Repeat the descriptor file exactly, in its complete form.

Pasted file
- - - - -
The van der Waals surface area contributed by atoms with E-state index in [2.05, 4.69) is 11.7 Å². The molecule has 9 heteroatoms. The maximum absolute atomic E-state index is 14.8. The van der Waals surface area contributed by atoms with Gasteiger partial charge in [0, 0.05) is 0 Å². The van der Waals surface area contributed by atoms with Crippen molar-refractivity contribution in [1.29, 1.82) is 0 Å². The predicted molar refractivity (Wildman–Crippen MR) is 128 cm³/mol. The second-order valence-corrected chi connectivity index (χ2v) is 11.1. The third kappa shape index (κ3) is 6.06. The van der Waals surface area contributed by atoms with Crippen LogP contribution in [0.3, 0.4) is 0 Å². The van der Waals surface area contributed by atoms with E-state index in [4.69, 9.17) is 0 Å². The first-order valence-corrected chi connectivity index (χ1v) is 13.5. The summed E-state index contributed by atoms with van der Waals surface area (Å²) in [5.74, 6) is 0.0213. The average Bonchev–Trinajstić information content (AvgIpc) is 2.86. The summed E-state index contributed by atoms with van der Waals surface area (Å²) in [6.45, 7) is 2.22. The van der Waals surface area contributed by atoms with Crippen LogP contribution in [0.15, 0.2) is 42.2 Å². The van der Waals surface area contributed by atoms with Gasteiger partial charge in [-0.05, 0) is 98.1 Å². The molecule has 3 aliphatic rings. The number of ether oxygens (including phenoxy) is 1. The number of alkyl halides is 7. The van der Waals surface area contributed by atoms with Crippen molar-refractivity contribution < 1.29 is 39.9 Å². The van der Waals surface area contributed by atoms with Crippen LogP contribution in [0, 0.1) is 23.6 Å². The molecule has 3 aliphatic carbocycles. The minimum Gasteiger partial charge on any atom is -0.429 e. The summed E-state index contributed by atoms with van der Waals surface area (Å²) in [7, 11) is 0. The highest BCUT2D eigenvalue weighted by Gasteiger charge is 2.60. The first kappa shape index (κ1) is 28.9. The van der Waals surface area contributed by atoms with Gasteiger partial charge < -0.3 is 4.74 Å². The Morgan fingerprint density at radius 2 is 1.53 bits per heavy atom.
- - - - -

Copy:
The van der Waals surface area contributed by atoms with E-state index in [2.05, 4.69) is 11.7 Å². The molecule has 9 heteroatoms. The maximum absolute atomic E-state index is 14.8. The van der Waals surface area contributed by atoms with Gasteiger partial charge in [0, 0.05) is 0 Å². The van der Waals surface area contributed by atoms with Crippen molar-refractivity contribution in [1.29, 1.82) is 0 Å². The predicted molar refractivity (Wildman–Crippen MR) is 128 cm³/mol. The second-order valence-corrected chi connectivity index (χ2v) is 11.1. The third kappa shape index (κ3) is 6.06. The van der Waals surface area contributed by atoms with Crippen LogP contribution in [0.3, 0.4) is 0 Å². The van der Waals surface area contributed by atoms with E-state index in [4.69, 9.17) is 0 Å². The first-order valence-corrected chi connectivity index (χ1v) is 13.5. The summed E-state index contributed by atoms with van der Waals surface area (Å²) in [5.74, 6) is 0.0213. The average Bonchev–Trinajstić information content (AvgIpc) is 2.86. The summed E-state index contributed by atoms with van der Waals surface area (Å²) in [6.45, 7) is 2.22. The van der Waals surface area contributed by atoms with Crippen LogP contribution in [0.15, 0.2) is 42.2 Å². The van der Waals surface area contributed by atoms with Gasteiger partial charge in [-0.05, 0) is 98.1 Å². The molecule has 3 aliphatic rings. The number of ether oxygens (including phenoxy) is 1. The number of alkyl halides is 7. The van der Waals surface area contributed by atoms with Crippen molar-refractivity contribution < 1.29 is 39.9 Å². The van der Waals surface area contributed by atoms with Crippen LogP contribution in [0, 0.1) is 23.6 Å². The molecule has 3 aliphatic carbocycles. The minimum Gasteiger partial charge on any atom is -0.429 e. The summed E-state index contributed by atoms with van der Waals surface area (Å²) in [7, 11) is 0. The highest BCUT2D eigenvalue weighted by Gasteiger charge is 2.60. The first kappa shape index (κ1) is 28.9. The van der Waals surface area contributed by atoms with Gasteiger partial charge < -0.3 is 4.74 Å². The Morgan fingerprint density at radius 2 is 1.53 bits per heavy atom.